Now, when it comes time to repay the debts, according to the theory, the people will have saved up the money, because the people see this repayment thing coming, and so they save up their money to pay the damn anticipated taxes!

Therefore, there is a Ricardian Equivalence; in either event, spending is done and taxes are raised!

The bottom line is that you are, and when I say "you," I mean "us," and that includes you, but it also includes me, which is the opposite of what is implied when I say "you," but I just say "you" because I want you to feel a part of this whole thing and be a participant instead of sitting there like a bump on a log, but you ARE, watch my lips, you ARE going to have your taxes raised! This is the whole freaking point. It is implicit in the definition. It’s just a matter of when!

Jackson Hole, Wyoming: Future Taxes Don’t Matter?

And this is all supposed to be all okay – because, and this is the whole freaking premise of this stupid Ricardian Equivalence thing – they say that deficits do not matter, and, by extension, future taxes do not matter either! They think that people love to pay taxes! They think that raising taxes has no effect on anything! They think that only production and consumption matter!

This, THIS, is the kind of silly crap that they argue at Jackson Hole! And now you get a better idea why me and my hoodlum friends are calling them the "A-holes at the J- hole!"

And we, meaning you AND me, since I am not going to go through that definition of "you" again, are the guys who they have graciously nominated to pay this higher debt one day through the simple expedient of us sitting here like little lumps while they levy higher taxes on us! All this while studiously ignoring the fact that the world’s economies are erupting in flames, thanks to their own egregious incompetence! Now you have a better idea why I want to run off screaming "A-holes at the J-Hole!"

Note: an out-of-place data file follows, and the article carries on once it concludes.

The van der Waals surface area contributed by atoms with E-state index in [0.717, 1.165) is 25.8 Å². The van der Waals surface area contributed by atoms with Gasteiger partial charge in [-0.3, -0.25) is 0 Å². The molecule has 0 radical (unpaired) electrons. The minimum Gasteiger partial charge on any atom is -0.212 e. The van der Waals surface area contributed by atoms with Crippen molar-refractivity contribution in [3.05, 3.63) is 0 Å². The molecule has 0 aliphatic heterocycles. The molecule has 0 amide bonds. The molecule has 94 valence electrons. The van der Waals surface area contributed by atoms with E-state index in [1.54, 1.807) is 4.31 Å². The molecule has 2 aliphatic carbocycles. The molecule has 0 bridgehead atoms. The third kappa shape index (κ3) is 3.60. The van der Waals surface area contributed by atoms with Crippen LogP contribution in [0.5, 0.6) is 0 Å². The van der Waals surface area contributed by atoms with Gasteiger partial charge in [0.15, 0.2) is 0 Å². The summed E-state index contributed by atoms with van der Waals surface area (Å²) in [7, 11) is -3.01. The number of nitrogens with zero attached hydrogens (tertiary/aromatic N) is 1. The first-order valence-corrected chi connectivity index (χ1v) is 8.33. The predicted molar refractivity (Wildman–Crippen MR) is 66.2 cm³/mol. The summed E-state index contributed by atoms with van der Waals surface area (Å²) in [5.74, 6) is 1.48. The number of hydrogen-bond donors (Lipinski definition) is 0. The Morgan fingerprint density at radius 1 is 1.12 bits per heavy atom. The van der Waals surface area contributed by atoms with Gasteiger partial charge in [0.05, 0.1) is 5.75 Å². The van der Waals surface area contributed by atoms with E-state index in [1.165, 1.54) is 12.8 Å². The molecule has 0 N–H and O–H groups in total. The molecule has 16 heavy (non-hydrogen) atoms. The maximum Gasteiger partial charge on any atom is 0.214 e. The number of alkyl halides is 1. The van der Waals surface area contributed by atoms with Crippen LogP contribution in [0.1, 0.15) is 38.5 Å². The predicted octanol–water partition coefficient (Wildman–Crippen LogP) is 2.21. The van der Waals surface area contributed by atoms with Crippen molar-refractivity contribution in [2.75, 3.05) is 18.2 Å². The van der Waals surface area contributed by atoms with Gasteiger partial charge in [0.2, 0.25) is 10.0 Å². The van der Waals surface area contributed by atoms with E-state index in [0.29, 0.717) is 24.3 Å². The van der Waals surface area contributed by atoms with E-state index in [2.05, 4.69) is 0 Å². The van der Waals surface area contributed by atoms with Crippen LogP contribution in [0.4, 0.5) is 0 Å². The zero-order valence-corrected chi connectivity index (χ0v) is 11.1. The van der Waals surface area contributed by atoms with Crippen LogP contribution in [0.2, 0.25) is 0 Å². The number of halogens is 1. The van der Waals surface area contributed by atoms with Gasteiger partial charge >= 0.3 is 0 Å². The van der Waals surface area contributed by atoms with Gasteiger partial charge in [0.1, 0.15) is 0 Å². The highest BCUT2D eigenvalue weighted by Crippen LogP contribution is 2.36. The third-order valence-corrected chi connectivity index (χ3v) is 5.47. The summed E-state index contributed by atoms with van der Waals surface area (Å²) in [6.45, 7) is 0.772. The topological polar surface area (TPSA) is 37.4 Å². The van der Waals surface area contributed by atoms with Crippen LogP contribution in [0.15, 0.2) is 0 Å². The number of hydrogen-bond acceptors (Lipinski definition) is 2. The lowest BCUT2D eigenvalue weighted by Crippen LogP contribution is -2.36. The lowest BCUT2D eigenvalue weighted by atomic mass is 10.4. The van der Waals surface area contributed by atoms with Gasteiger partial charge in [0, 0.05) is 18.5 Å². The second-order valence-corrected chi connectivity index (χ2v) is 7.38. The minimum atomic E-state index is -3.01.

I would normally use this as a springboard to say very nasty things about the Fed people and the economists who attend the J-Hole conference, with lots of screeching and drops of spittle flying through the air. But I want to get back to Alan Greenspan and the Fed and the J-Hole thing, and I am not sure how we got off the point or where we went, but I remember that there was spittle flying, so I am not in any hurry to go back and see what happened. But continuing on like nothing happened, I want to demonstrate the severe panic of Alan Greenspan and the Fed, and I can do that by noting that Bloomberg reports that Greenspan got up in front of his buddies and said, "The U.S. economy is too complex to reduce monetary policy to a rule-based model. Instead, central bankers benefit from a ‘risk management’ approach to setting interest rates that allows officials to use their own judgment in assessing the effects of policy options."

So there you have it in a nutshell. There are no criteria that you can use to criticize the Fed’s actions, and we have to rely on Greenspan’s personal judgment. Prices rising so high that you cannot afford to buy food? Don’t worry! Greenspan is going to use his personal judgment to decide whether or not price inflation is good or bad for you.

The Bloomberg report goes on to say, in their way of shining a little illuminating light on the significance of this: "Inflation targeting, where a central bank names a numerical goal for inflation and tries to achieve it over a specified period of time, is used by the Bank of England, the European Central Bank, the Bank of New Zealand, the Bank of Mexico, and at least a half-dozen other central banks around the world."